Mr. Baldry : The appointment of the chairman of the electricity consumers committee for the Southern region is a matter for the Director General of Electricity Supply in consultation with the Secretary of State and an announcement is expected shortly. The consumers committee members will be appointed by the director general in consultation with the chairman.
Mr. Madden : To ask the Prime Minister if she will list by name and post all former or current Crown servants referred to in the material passed to her by Mr. Colin Wallace ; and if she will make a statement.
Mr. Madden : To ask the Prime Minister if she will list by name and post all those former or current Crown servants who were in any way responsible for supervising the activities of Mr. Colin Wallace whilst he served with Army Intelligence in Northern Ireland or at any other time ; and if she will make a statement.
Sir Geoffrey Finsberg : To ask the Prime Minister if she has any proposals to improve inter-departmental co-operation in the field of drugs ; and if the Government will now ratify the 1988 United Nations convention against drugs.
The Prime Minister : Government policy for tackling drug misuse and trafficking is co-ordinated through the ministerial group on the misuse of drugs, chaired by the Minister of State, Home Office, my hon. and learned Friend the Member for Putney (Mr. Mellor).
Column 799Provisions have been introduced in the Criminal Justice (International Co-operation) Bill to enable us to ratify the 1988 United Nations convention against the illicit traffic in narcotic drugs and psychotropic substances.
Mr. Trippier [holding answer 7 February 1990] : My Department has records of six mineshafts in England and Wales being used to accept controlled waste. These are listed in the table. None of these facilities accepts domestic wastes, and only some may accept special waste. The local waste disposal authority can advise as to the current status of each facility :
Holford Brine Cavities
Severn Trent Water
Effluent Disposal Ltd.
Empire Brickworks, Stubbers Green Road
Frost and Sons (Moxley) Ltd.
J. B. and S. Lees Ltd.
Sir Peter Hordern : To ask the Secretary of State for the Environment if he will publish a table showing the total cost of rent and rate rebate, and of housing benefit, in each of the last five years.
The information requested is shown in the table. The expenditure shown for rent and rebates is also included in the housing benefit total.
Housing Benefit Expenditure 1985-86 to 1989-90 £ million |1985-86|1986-87|1987-88|1988-89|1989-90 ---------------------------------------------------------------------- Rent rebate |2,292 |2,420 |2,528 |2,661 |2,855 Rate rebate |1,479 |1,635 |1,714 |1,373 |1,483 Total housing benefit expenditure |4,609 |5,009 |5,289 |5,074 |5,592 Notes: Rates rebates for 1989-90 include community charge rebates in Scotland. Source: Public Expenditure White Paper 1990.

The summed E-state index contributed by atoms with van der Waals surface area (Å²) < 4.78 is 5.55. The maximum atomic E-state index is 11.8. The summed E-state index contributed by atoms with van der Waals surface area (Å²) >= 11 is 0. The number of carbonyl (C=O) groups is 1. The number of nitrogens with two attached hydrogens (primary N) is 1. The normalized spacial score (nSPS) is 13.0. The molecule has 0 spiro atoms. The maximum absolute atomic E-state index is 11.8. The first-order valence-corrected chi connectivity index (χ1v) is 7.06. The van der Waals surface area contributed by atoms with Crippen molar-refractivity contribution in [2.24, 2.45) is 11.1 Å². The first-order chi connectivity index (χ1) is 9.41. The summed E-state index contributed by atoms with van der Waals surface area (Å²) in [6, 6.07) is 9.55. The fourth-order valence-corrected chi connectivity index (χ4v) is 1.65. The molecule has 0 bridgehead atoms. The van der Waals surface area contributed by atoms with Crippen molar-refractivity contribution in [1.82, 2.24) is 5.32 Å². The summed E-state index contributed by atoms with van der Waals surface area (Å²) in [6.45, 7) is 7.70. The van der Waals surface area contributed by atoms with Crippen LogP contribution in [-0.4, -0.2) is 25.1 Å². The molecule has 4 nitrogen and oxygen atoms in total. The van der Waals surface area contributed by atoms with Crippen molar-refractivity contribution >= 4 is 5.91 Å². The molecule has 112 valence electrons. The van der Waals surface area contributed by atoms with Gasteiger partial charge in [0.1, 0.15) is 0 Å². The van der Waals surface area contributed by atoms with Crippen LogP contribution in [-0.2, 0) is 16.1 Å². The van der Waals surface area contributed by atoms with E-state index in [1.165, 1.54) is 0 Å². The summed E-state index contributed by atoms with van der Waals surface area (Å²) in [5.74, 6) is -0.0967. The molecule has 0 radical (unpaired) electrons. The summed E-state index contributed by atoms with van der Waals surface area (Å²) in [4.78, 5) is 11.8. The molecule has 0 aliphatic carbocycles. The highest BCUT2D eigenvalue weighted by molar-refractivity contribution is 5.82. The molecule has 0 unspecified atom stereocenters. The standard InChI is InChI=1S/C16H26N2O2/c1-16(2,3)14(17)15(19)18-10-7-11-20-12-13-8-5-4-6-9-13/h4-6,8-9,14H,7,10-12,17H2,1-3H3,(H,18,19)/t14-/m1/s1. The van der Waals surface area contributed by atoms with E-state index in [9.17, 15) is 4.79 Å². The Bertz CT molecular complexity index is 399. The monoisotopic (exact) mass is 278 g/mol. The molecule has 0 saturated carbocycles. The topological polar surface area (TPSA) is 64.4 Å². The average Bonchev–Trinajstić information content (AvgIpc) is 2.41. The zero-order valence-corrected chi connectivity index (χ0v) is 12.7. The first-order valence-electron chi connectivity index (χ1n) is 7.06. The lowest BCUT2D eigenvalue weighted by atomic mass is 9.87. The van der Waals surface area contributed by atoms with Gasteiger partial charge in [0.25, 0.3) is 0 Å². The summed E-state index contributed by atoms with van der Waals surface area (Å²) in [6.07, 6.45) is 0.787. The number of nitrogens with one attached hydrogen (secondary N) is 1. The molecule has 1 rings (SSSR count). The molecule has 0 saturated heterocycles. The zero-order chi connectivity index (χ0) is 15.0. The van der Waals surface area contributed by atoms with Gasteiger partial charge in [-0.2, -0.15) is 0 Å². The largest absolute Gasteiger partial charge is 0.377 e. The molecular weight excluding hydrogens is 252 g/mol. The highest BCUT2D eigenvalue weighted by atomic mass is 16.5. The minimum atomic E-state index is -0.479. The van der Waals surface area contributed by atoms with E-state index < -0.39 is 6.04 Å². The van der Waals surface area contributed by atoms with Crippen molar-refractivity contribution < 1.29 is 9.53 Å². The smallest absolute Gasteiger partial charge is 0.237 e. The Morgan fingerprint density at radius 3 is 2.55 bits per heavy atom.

Mrs. Gorman : To ask the Secretary of State for Social Security if he will estimate the number of new claims for housing benefit received from young people in London for the most recent 12-month period for which figures are available.
Mr. Wigley : To ask the Secretary of State for Social Security how many mentally handicapped people he estimates will benefit from the proposals outlined in "The Way Ahead : Benefits for Disabled People".
Mr. Scott : Our data sources do not enable us to isolate the number of mentally handicapped people who will gain from the changes to existing social security benefits detailed in "The Way Ahead : Benefits for Disabled People". The number of mentally handicapped people who will benefit from the introduction of the two new benefits, a disability allowance and a disability employment credit, will depend on the precise details of these benefits on which further work has yet to be done.
Mr. Simon Hughes : To ask the Secretary of State for Social Security what are the latest figures for the number of income support claimants with deductions for (a) electricity debts, (b) gas debts, (c) water debts and (d) social fund loan repayments.
Mrs. Gillian Shephard : Figures for the number of income support claimants with deductions for electricity and gas debts are contained in table 10 of the "Department of Social Security Income Support Statistics Annual
Column 801Statistical Enquiry, May 1988", a copy of which has been placed in the Library. Figures are not collected for deductions for water debts. Deductions are not all for debt : some are for current consumption only.
In December 1989 there was a total of 391,000 people making social fund loan repayments for 344,000 budgeting loans and 47,000 crisis loans. These figures relate to applicants who were in receipt of income support when the loan was taken out. Some may since have ceased to be in receipt of income support.